The sleeper exhibition of the summer had to be the show of photos by Joe Lewis in the project gallery at Kathleen Cullen Fine Art on West 26th Street.
Printed in black and white so that the metallic emulsion becomes almost pearlescently silver and gold, these pictures look antique and futuristic both. Some photos have the quality of historical documents, others seem like dreams or memories, or transmissions from deep space. The silhouette of a wine glass or an amphora, a blurry shadow of an electrical transmission tower, a fragment of a 19th-century proclamation of manumission.
Still others hint at pictorialism, like a ship cutting through northern seas, seen as if through a twilight storm, or a group of Klansman gathered at night in the middle of some ominous deed. For Lewis, the subject is not esthetic vanity but broader social and cultural deeds, things that form both the reality and unconscious of 21st-century life.
His wide reach is unsurprising -- in addition to photography, Lewis has worked with sculpture, performance, installation, public art and music, and has also been involved in a lot of community-based activities. He has exhibited his works at Nexus in Atlanta (1989), Robert Berman Gallery in L.A. (1993), the Contemporary Arts Center in Cincinnati (1996) and at Substation in Singapore (2001). In addition to his early days with Collaborative Projects and Fashion MODA in the South Bronx, Lewis has more recently been dean of art schools at Cal State Northridge and FIT. Currently he runs the art and design program at Alfred University in upstate New York.
This interview was conducted via email in August 2007.
Walter Robinson: We’ve known each other for a while now, at least since the Fashion MODA days. I have this vague image of you holding court in a dilapidated Bronx storefront -- do I have that right?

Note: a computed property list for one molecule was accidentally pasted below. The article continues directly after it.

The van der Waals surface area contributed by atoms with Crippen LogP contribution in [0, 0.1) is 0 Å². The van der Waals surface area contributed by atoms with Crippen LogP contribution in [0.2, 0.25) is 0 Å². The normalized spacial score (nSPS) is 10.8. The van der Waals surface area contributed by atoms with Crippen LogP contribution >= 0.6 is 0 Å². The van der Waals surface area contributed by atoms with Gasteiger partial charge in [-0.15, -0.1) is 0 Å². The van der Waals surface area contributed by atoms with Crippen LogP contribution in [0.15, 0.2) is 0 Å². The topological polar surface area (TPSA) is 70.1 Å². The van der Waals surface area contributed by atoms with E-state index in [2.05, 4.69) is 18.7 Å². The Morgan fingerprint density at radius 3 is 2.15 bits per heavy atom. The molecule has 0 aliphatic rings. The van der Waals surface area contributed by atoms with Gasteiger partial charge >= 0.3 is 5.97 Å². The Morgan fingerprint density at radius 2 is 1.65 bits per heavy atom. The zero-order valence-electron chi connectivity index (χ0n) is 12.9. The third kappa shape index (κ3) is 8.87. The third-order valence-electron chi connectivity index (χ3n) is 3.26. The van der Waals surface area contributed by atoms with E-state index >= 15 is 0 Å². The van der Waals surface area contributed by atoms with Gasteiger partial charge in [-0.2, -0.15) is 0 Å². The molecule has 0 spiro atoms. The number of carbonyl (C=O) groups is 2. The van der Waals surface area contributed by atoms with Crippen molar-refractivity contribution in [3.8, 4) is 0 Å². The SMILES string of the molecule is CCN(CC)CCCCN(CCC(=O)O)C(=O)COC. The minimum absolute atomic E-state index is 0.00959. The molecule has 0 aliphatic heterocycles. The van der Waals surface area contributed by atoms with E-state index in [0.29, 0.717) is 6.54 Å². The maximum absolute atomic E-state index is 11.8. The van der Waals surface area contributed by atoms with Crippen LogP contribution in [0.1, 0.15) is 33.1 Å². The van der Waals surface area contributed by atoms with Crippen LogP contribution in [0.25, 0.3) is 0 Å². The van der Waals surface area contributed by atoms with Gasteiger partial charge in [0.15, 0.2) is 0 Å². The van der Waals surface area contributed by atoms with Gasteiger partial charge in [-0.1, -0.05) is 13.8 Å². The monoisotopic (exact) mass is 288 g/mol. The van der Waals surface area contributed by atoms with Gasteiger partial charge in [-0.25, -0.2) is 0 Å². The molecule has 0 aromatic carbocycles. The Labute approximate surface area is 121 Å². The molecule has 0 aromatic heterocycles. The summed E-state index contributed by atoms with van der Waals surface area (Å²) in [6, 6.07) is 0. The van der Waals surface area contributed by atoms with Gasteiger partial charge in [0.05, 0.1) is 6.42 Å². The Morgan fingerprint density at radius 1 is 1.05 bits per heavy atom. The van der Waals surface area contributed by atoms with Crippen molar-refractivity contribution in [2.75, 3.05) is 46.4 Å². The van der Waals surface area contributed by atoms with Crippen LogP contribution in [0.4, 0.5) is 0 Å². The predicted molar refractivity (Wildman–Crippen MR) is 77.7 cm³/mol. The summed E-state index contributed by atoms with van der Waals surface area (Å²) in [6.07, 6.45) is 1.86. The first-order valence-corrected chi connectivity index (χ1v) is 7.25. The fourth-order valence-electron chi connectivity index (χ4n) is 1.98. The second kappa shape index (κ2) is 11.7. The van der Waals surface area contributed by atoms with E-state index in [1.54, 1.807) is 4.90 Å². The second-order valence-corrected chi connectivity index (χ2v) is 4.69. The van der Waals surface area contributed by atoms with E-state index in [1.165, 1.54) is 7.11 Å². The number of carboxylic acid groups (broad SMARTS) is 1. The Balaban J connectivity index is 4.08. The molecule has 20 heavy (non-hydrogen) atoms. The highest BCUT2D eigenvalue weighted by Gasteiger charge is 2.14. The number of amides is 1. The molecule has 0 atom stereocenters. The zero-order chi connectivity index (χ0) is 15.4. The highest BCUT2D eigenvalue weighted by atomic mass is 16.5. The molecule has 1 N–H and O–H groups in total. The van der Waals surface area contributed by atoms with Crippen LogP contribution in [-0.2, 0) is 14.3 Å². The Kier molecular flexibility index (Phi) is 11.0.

Joe Lewis: Yes, but we met a little before that through Collaborative Projects and related ‘70s scenes.
My former arts partner, Stefan Eins, and I did renovate a small, burnt-out commercial building on Third Avenue in the South Bronx, borrowed some electricity from the city and opened Fashion MODA. It was an anti-space.
One of our core beliefs was that significant art could be made by anyone, anywhere and anytime. You didn’t have to live and work in New York City to be an artist. It was in line with the philosophy of Outsider art and movements for artistic "localism."
We had no formal schedule and would happily add works to an exhibition after the show had been installed.
Holding court is a fairly accurate description, though, since the police would drop by and look at John Ahearn’s castings of neighborhood people to see if they could identify suspects involved in local urban-entrepreneurship activities.
WR: One of the first works of yours that I remember is an amazing sculpture made out of bars of ivory soap, arranged on the floor in a grid like a Carl Andre, with a title taken from the Ivory soap slogan, 99.44% Pure. Where was that, at P.S.1?
JL: The exhibition was titled "Reassemblage" and it was at P.S.1 in 1985. Tom Finkelpearl was the curator. The full title of the piece was 99.44% Pure: Homage to Minimalism, and it was made of twin-sized bath bars of Ivory soap.
I still use or rather misuse non-art materials like telephone books, hand soap, gummy bears, salt licks, spices and sliced fruit. Everything is fair game.
WR: Your Ivory soap work, and another sculpture you exhibited more recently -- a kind of Brancusian "Endless Column" made from stacked copies of the White Pages -- stand out in my mind because of the way that they introduce the idea of race, and Racist America, into the serene and exalted vocabulary of Minimalist art. How do you think of works like these -- as provocations?